The victim, who’s 41, wasn’t injured. No descriptions were available for the suspects.

— Seth Hemmelgarn, @ 12:53 pm PST
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Castro vigil set for man who died after outburst at Hecho bar

Abel from family

Abel Marquez (Photo: Dave Monroe)

Friends of a gay San Francisco man who died after a violent outburst at a Castro district bar are planning a vigil for him in the neighborhood Thursday night (April 27).

Abel Marquez, 36, died March 24, about two weeks after police say he entered Hecho Cantina, 2200 Market Street, broke a window, and cut himself.

Soon after police and paramedics responded to the bar, Marquez suffered cardiac arrest, according to fire department records. He was taken to Zuckerberg San Francisco General Hospital and kept on life support until his death.

Organizers of the vigil are asking people to bring candles to the corner of 18th and Castro streets by 10 p.m. Thursday.

“Afterwards we will hit up some of Abel’s favorite drinking spots,” a friend said in a Facebook post announcing the event.

The vigil will be followed Sunday, April 30 by a celebration of life for Marquez, who was also known as Abel Florentino, at 6 p.m. at Club BNB, 2120 Broadway, Oakland.

Marquez had reportedly been drinking and using methamphetamine before the incident at Hecho, and Dave Monroe, his stepfather, is attributing Marquez’s death to the sedative Versed that paramedics apparently gave him. Monroe believes mixing the sedative with the other substances in Marquez’s system was fatal. The medical examiner’s office has not released the cause or manner of death.

A Gofundme campaign has been launched to help Marquez’s family.

— Seth Hemmelgarn, April 26, 2017 @ 4:53 pm PST
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Advisory panel eyes naming SFO’s Terminal 1 & access road for Harvey Milk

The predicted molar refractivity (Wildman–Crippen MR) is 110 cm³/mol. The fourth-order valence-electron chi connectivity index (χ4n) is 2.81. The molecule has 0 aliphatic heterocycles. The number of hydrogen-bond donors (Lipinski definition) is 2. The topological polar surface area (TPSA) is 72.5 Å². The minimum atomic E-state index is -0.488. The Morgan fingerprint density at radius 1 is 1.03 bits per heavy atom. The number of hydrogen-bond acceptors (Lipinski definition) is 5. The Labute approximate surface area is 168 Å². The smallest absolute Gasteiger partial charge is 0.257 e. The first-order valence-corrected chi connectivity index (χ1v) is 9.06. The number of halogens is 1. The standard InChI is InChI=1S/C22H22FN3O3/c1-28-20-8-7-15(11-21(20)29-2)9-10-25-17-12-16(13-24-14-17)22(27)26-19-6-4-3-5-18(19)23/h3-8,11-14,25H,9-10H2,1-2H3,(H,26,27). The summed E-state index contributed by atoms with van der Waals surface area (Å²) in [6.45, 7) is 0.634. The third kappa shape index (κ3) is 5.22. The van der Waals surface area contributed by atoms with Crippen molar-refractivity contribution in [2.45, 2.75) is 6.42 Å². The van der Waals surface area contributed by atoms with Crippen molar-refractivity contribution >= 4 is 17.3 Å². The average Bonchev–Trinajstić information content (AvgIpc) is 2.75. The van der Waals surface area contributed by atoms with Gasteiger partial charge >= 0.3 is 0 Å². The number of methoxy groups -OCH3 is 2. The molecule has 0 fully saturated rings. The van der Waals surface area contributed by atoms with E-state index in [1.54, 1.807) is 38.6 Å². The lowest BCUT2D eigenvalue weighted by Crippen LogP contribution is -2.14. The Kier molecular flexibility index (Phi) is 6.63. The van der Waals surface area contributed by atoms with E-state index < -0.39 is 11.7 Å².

A drawing of what the rebuilt Terminal 1 will look like at SFO when its renovation wraps up in 2014. Courtesy SFO.

A drawing of what the rebuilt Terminal 1 will look like at SFO when its renovation wraps up in 2024. Courtesy SFO.

The advisory panel tasked with naming a terminal at San Francisco International Airport after gay icon Harvey Milk is leaning toward the under renovation Terminal 1 as well as naming the airport’s access road after Milk.

At the inaugural meeting this morning (Thursday, April 20) of the nine-person Airport Facilities Naming Advisory Committee, an initial consensus emerged among the eight members present that designating the first of the airport’s four terminals after Milk would present a unique marketing opportunity since Terminal 1 is currently undergoing a $2.4 billion remodel that will be unveiled in stages through 2024 and draw years of media coverage.

And by christening the airport’s access road as Harvey Milk Way, all four of the terminals as well as the airport itself would be attached to the former supervisor’s name, committee members noted. In November of 1977 Milk became the first openly gay elected official in San Francisco and California by winning a supervisor seat but was assassinated a year later.

Terminal 1 will be a “gleaming, new facility,” said Jon Ballesteros, a gay man who is currently vice president of public policy at San Francisco Travel, the city’s tourism bureau, but as of May 1 will be SFO’s chief external affairs officer.

The rebuild of the terminal will be heavily promoted in the press, noted Ballesteros, and christening it the Harvey Milk Terminal “adds to the scope and reach of the public impact that could have.”

Theresa Lee, formerly the deputy airport director for administration, added that the remodel of the terminal presents various opportunities to incorporate the name and story of Milk into the design.

“It is the first terminal people see picking up and dropping off passengers or parking at the airport,” said Lee.

Retired airport director John L. Martin, a gay man who was elected chair of the naming committee, suggested the front glass window of Terminal 1 could bear Milk’s name similar to how the airport’s name is emblazoned on the front of the International Terminal, which is the most visible of SFO’s terminals to those passing by on Highway 101.